**Problem 71-A**

An auto insurer issued policies to a large group of drivers under the age of 40. These drivers are classified into five distinct groups by age. These groups are equal in size.

The annual claim count distribution for any driver being insured by this insurer is assumed to be a binomial distribution. The following table shows more information about these drivers.

An insured driver is randomly selected from this large pool of insured and is observed to have one claim in the last year.

What is the probability that the mean number of claims in a year for this insured driver is greater than 1.5?

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**Problem 71-B**

An auto insurer issued policies to a large group of drivers under the age of 40. These drivers are classified into five distinct groups by age. These groups are equal in size.

The annual claim count distribution for any driver being insured by this insurer is assumed to be a geometric distribution. The following table shows more information about these drivers.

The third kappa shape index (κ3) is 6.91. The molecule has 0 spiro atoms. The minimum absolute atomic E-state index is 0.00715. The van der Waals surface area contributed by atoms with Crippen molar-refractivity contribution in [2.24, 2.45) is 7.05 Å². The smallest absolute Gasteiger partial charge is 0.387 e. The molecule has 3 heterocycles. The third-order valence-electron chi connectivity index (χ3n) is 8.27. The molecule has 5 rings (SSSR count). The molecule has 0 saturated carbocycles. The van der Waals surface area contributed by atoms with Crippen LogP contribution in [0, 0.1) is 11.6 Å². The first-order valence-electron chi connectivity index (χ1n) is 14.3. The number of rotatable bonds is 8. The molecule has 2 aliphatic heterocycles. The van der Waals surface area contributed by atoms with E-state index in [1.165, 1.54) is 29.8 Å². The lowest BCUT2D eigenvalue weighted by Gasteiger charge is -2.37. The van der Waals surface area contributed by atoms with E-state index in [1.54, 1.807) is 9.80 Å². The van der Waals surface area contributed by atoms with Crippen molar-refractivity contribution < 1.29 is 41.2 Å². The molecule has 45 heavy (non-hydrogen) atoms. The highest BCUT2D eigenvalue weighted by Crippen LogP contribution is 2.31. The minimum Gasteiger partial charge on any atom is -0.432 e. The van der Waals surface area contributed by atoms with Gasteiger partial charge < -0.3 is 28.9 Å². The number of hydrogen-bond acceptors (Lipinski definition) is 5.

An insured driver is randomly selected from this large pool of insured and is observed to have one claim in the last year.

What is the probability that the mean number of claims in a year for this insured driver is greater than 2.5?

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Hello Dan. Thanks for posting these problems. I’ve gotten a lot of great insights from working on them. For this problem, having some trouble. For 71A, I take it to mean that each age group has it’s own binomial parameters. From the means and variances given, it looks like all age groups have p=0.5 and q=0.5, with age group 16-17 having an n of 5, 18-24 having an n of 4, and so on until age 35-39 has an n of 1. Now, we are given that a randomly selected driver has had 1 accident. So what I did was use the binomial distribution of each group with x=1, so for example for age group 16-17 was P(X=1|group 16-17) = 5C1(.5)(.5)^4 = .15625

P(X=1|group 18-24) = 4C1(.5)(.5)^3 = .25

so on until P(X=1|group 35-39) = .5

Now, this gives a total of 57/32. I don’t even know if the Bayesian denominator can be greater than 1 (seems like it could be), but if we want to know what the probability of the random driver having a mean claims per year greater than 1.5, then we are talking about the first two groups. This gives me (13/32)/(57/32) = 13/57. So I’d appreciate if you might be able to tell me where I got off track on this one. Thanks!